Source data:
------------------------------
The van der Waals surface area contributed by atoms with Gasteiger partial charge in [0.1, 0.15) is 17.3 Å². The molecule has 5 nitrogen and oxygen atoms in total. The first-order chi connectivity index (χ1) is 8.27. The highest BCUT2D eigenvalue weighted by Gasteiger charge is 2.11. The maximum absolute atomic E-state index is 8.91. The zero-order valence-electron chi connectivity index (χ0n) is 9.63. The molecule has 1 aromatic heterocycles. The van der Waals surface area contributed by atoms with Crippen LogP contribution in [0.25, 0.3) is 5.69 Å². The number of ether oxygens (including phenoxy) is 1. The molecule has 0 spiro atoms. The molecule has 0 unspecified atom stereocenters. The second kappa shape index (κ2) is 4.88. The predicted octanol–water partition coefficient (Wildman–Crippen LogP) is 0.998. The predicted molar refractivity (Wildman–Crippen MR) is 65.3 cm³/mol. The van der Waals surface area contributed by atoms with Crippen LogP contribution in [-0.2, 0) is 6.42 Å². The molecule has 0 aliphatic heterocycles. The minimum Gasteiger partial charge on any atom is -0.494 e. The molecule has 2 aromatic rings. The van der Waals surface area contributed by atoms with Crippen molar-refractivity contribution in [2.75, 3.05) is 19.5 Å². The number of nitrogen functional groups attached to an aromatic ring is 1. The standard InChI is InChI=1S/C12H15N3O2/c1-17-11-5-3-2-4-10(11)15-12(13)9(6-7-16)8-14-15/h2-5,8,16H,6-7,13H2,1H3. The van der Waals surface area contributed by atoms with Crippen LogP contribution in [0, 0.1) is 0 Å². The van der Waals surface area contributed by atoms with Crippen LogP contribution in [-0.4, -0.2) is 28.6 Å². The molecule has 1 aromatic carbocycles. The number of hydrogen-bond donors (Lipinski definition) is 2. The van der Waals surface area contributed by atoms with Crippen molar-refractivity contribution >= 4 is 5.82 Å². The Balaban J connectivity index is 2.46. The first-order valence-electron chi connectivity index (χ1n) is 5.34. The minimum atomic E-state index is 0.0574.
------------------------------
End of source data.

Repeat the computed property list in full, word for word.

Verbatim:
The van der Waals surface area contributed by atoms with Gasteiger partial charge in [0.1, 0.15) is 17.3 Å². The molecule has 5 nitrogen and oxygen atoms in total. The first-order chi connectivity index (χ1) is 8.27. The highest BCUT2D eigenvalue weighted by Gasteiger charge is 2.11. The maximum absolute atomic E-state index is 8.91. The zero-order valence-electron chi connectivity index (χ0n) is 9.63. The molecule has 1 aromatic heterocycles. The van der Waals surface area contributed by atoms with Crippen LogP contribution in [0.25, 0.3) is 5.69 Å². The number of ether oxygens (including phenoxy) is 1. The molecule has 0 spiro atoms. The molecule has 0 unspecified atom stereocenters. The second kappa shape index (κ2) is 4.88. The predicted octanol–water partition coefficient (Wildman–Crippen LogP) is 0.998. The predicted molar refractivity (Wildman–Crippen MR) is 65.3 cm³/mol. The van der Waals surface area contributed by atoms with Crippen LogP contribution in [-0.2, 0) is 6.42 Å². The molecule has 0 aliphatic heterocycles. The minimum Gasteiger partial charge on any atom is -0.494 e. The molecule has 2 aromatic rings. The van der Waals surface area contributed by atoms with Crippen molar-refractivity contribution in [2.75, 3.05) is 19.5 Å². The number of nitrogen functional groups attached to an aromatic ring is 1. The standard InChI is InChI=1S/C12H15N3O2/c1-17-11-5-3-2-4-10(11)15-12(13)9(6-7-16)8-14-15/h2-5,8,16H,6-7,13H2,1H3. The van der Waals surface area contributed by atoms with Crippen LogP contribution in [0, 0.1) is 0 Å². The van der Waals surface area contributed by atoms with Crippen LogP contribution in [-0.4, -0.2) is 28.6 Å². The molecule has 1 aromatic carbocycles. The number of hydrogen-bond donors (Lipinski definition) is 2. The van der Waals surface area contributed by atoms with Crippen molar-refractivity contribution >= 4 is 5.82 Å². The Balaban J connectivity index is 2.46. The first-order valence-electron chi connectivity index (χ1n) is 5.34. The minimum atomic E-state index is 0.0574.